That is very interesting.
And when something is proximal to me, I feel more connected to it. That’s one of the theses we have. You can imagine that additive manufacturing, also called 3d printing, means that you will make things locally. Digital processes and services that are rendered to you locally matter. Factory processes will be local because I can make things locally in a way that I couldn’t before. So, it’s a return to local communities mattering, and not by nationalism, but by technological enablement and, to some extent, necessity. If I have to be close to get low latency services, I will be closer to you. But now I know who you are, I feel that I have a relationship with you. If I’m making a good for you, I can make that good locally. I don’t have to do it offshore, to outsource. I feel more connected to you. Because I made it locally. I’m in your community. I’m making things for you. That could be the answer to the political turmoil. It is not nationalism for the sake of protectionism. But localisation will restore some sort of human level of satisfaction and sense of well-being without having to be nationalistic. Power to local: global thinking, local enablement.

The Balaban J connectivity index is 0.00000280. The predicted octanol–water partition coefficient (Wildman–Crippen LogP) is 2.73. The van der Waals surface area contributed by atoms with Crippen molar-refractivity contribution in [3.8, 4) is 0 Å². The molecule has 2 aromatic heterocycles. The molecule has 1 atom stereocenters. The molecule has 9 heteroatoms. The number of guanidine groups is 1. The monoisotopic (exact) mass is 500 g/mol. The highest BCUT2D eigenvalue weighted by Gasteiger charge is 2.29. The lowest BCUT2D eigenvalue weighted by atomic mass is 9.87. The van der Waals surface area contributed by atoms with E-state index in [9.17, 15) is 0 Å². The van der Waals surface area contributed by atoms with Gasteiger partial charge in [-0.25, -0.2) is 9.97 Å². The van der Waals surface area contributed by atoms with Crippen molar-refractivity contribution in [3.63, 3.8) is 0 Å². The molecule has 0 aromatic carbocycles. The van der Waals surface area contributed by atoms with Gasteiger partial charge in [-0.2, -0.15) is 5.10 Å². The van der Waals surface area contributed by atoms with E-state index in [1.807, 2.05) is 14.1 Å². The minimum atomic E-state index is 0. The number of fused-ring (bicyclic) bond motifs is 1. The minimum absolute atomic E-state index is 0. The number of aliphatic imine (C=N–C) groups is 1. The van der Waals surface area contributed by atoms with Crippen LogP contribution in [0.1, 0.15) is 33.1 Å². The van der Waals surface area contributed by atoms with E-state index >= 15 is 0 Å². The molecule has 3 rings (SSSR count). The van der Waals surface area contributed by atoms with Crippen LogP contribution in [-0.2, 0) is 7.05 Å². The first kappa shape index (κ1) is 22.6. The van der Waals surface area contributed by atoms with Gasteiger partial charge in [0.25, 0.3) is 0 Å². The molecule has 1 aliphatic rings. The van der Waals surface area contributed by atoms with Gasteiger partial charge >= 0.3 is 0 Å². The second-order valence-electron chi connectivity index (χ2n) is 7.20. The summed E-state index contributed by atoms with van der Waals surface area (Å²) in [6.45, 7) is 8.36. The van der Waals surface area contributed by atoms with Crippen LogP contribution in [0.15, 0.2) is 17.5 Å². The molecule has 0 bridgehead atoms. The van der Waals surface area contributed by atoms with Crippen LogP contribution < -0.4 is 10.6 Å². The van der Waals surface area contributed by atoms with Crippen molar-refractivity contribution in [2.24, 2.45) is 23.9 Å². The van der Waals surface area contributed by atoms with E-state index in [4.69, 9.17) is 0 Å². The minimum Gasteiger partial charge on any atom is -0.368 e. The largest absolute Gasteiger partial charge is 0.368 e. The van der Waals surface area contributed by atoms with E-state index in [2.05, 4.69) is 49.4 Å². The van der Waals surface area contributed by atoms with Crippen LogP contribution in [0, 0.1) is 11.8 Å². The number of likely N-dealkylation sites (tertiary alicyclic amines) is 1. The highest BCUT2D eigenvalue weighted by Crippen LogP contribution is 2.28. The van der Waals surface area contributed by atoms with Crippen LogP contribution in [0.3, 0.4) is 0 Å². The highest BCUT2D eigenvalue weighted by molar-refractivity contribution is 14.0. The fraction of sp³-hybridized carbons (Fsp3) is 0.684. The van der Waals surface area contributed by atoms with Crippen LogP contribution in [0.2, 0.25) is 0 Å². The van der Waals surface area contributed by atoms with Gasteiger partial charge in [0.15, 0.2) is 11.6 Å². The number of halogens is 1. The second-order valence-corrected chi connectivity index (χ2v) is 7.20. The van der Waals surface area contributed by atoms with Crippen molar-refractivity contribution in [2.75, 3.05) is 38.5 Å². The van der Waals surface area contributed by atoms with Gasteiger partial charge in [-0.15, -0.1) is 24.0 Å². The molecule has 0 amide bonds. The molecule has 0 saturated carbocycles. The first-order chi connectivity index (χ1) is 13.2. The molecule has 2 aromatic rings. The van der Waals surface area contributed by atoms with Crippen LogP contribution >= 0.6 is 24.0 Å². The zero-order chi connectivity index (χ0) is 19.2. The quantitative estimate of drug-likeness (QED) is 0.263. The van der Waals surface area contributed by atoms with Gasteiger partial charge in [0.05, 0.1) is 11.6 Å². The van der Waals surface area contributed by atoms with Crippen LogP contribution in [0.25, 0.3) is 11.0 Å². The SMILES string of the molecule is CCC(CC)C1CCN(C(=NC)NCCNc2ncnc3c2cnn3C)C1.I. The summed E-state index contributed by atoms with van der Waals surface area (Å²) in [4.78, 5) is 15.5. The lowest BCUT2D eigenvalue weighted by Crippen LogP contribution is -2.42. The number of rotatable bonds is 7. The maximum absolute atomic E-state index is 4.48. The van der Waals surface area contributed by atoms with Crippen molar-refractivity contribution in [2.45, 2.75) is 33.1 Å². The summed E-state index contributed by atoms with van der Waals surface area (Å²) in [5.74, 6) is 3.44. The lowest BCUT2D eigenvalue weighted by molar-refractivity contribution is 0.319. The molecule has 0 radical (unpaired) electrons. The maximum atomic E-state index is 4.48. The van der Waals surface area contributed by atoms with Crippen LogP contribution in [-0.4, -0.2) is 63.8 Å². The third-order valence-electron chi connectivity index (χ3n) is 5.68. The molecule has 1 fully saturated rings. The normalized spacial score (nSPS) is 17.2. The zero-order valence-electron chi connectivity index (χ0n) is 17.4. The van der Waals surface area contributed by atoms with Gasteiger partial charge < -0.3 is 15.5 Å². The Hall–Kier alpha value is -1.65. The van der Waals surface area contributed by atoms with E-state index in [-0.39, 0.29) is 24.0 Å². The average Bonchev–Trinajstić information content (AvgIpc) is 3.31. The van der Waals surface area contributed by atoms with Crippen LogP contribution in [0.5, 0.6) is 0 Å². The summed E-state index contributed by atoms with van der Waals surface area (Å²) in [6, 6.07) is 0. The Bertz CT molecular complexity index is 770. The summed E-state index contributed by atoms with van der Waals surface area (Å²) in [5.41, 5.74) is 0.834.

- This article was originally publishes in LSE Business Review
- This is part of a series of four interviews during the Web Summit conference in Lisbon, 5-7 November 2019. The conversation was lightly edited for clarity and brevity.
- The post gives the views of the interviewee, not the position of LSE Business Review or of the London School of Economics and Political Science.